The government has admitted that it is grappling with the theft of public resources of an industrial scale even as it urged MPs to back President William Ruto’s quest to slay the corruption dragon.
Chief of Staff and Head of the Public Service Felix Koskei said corruption was so deep and widespread that citizens factor it into their daily lives, being sure that somewhere a bribe will be demanded by public officials.
This comes barely a week after President Ruto gave a stern warning to those stealing from the public coffers, saying they have three options - “go to jail, relocate from Kenya or he will send them to heaven”.
Speaking in Mombasa, Mr Koskei painted a picture of a sorry state in the pilferage of public resources and the effects it has had on the economy. He said most government projects have stalled because of graft.
“The country is grappling with theft of public resources at an industrial scale. Corruption has permeated all aspects of the society to the extent that it is normalised,” said Mr Koskei. He added: “Citizens, businesses, and public entities factor it into their daily expenses and budgets. This has pushed the cost of doing business in the county through the roof.”
Mr Koskei, however, said that President Ruto’s government was keen to pursue and sustain the war across the width and breadth of government, and “I can confidently say there shall be no sacred cows.”
Mr Koskei said this during the first-ever consultative meeting between six audit committees of the National Assembly and the Executive Office of the President held in Mombasa on Friday.
The MPs were from the Public Investments Committee on Commercial Affairs and Energy, Public Accounts Committee, Decentralised Funds Accounts Committee, Special Funds Accounts Committee, Public Investments Committee on Governance and Education, and Public Investments Committee on Social Services, Administration and Agriculture.
The MPs led by West Mugirango’s Stephen Mogaka claimed the Kenya Kwanza administration had let down the country because it has not been bold enough to fight corruption.
He said that public audits should include human resources at all levels of government so that the country can make strides in the war against corruption.
“The executive should be bold enough on the human resource question to stop the pilferage of public resources,” he said. Saboti MP Caleb Hamisi claimed there was corruption within the Ethics and Anti-Corruption Commission (EACC), questioning its failure to fix the vice.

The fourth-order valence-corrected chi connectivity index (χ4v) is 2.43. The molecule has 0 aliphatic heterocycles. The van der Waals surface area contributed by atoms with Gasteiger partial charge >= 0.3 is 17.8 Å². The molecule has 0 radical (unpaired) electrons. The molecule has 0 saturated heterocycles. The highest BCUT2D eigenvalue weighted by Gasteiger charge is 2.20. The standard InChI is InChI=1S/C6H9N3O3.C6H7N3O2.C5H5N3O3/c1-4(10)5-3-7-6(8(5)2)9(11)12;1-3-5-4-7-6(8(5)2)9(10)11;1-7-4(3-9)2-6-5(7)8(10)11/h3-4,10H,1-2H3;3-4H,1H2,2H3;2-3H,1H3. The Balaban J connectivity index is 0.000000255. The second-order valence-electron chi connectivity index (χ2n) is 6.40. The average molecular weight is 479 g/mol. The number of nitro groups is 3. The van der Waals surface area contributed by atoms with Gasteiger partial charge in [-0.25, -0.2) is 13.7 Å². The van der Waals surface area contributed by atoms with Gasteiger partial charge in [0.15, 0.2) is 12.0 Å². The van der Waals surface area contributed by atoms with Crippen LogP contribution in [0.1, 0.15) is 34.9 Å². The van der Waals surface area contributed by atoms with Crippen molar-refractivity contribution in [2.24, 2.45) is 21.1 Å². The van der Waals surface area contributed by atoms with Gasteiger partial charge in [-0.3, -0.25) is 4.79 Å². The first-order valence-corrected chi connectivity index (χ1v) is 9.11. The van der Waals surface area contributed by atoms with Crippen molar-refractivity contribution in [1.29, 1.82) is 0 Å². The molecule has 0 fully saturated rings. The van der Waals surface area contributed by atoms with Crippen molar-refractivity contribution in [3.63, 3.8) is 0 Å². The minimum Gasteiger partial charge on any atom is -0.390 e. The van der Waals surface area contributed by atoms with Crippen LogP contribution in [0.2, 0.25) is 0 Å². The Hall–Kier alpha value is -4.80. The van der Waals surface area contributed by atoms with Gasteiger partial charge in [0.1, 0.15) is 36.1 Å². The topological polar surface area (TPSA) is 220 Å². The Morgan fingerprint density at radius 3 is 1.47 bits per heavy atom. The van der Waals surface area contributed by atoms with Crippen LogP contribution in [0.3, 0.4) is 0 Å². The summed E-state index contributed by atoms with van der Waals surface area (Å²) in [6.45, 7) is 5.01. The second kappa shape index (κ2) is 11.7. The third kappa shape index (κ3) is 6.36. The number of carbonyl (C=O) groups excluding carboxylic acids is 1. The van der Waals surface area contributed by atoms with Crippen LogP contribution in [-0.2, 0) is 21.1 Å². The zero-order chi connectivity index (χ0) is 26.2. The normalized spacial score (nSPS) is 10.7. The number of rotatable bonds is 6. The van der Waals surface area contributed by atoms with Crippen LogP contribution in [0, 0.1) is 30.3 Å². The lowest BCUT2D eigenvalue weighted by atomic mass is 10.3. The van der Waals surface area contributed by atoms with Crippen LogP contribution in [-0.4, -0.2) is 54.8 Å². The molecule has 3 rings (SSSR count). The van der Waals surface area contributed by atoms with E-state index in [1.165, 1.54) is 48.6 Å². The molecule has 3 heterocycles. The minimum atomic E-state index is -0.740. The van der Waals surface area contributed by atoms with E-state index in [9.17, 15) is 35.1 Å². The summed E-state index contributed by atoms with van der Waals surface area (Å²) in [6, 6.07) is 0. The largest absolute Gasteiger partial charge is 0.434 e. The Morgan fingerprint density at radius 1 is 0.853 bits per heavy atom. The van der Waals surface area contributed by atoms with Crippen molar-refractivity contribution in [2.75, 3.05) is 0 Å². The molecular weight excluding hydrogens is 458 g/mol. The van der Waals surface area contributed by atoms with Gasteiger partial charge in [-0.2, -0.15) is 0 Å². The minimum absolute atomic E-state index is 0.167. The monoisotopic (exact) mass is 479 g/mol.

“The fight against corruption must get serious. Those participating in corruption are not stupid street boys. We will support you if you are serious,” he said.
Maragua MP Mary Wamaua claimed that the war against graft could have been frustrated or sabotaged by corrupt officers in the office of the Auditor General.
“Some audit reports are too shallow. We have to ask for special audits or forensic audits to enable us to table a comprehensive report in parliament,” she argued.
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Lari MP Mburu Kahangara claimed a lot of public funds were being lost on projects but the matter did not come to light, adding that private members’ motions or bills are shot down in parliament due to political party affiliations.
“Private members’ motions are usually taken over by the leadership and killed based on party affiliation,” he stated.
But Mr Koskei said there was a need for MPs from the government and opposition to join hands in the fight against the vice, noting that corruption has continued despite the numerous laws that parliament has enacted.
“The impact of corruption has been poor-quality infrastructure, insufficient health services, inadequate social security system, unplanned, stalled and abandoned projects and phantom projects that exist only on paper or in people’s minds,” said Koskei.
Koskei said the executive treats MPs as its most critical and strategic partners or stakeholders in the war against corruption. “Collectively, we must look deeper beyond the law to have a strong society grounded on ethical values. This nation needs to return to factory settings and redeem its image and standing,” he observed.
Kilifi women representative and vice chairperson of the Decentralised Funds Committee, Ms Gertrude Mbeyu, called for a review of the appointments of nine board members of the National Government Affirmative Action Fund (NGAF) and its county coordinators, claiming they were riddled with corruption.
She also took issue with the allocation of Sh130 million for administration from the Sh1 billion NGAF funds meant for projects.
“We want investigations and a review done on the appointments because two members of the board came from the same county while some of the county coordinators do not have degrees as required by law,” she said.
MPs noted that the office of the auditor general should get more funds, personnel, and equipment to enhance the audit of public entities and issue timely reports to help parliament oversight the executive.
In resolutions presented by the chairman of the Public Investments Committee on Commercial Affairs and Energy David Pkosing, the meeting recommended periodic consultations between parliament and the office of the President.
The team called for a special audit of NGAF and asked the office of the auditor general to extend its audits to cover human resources.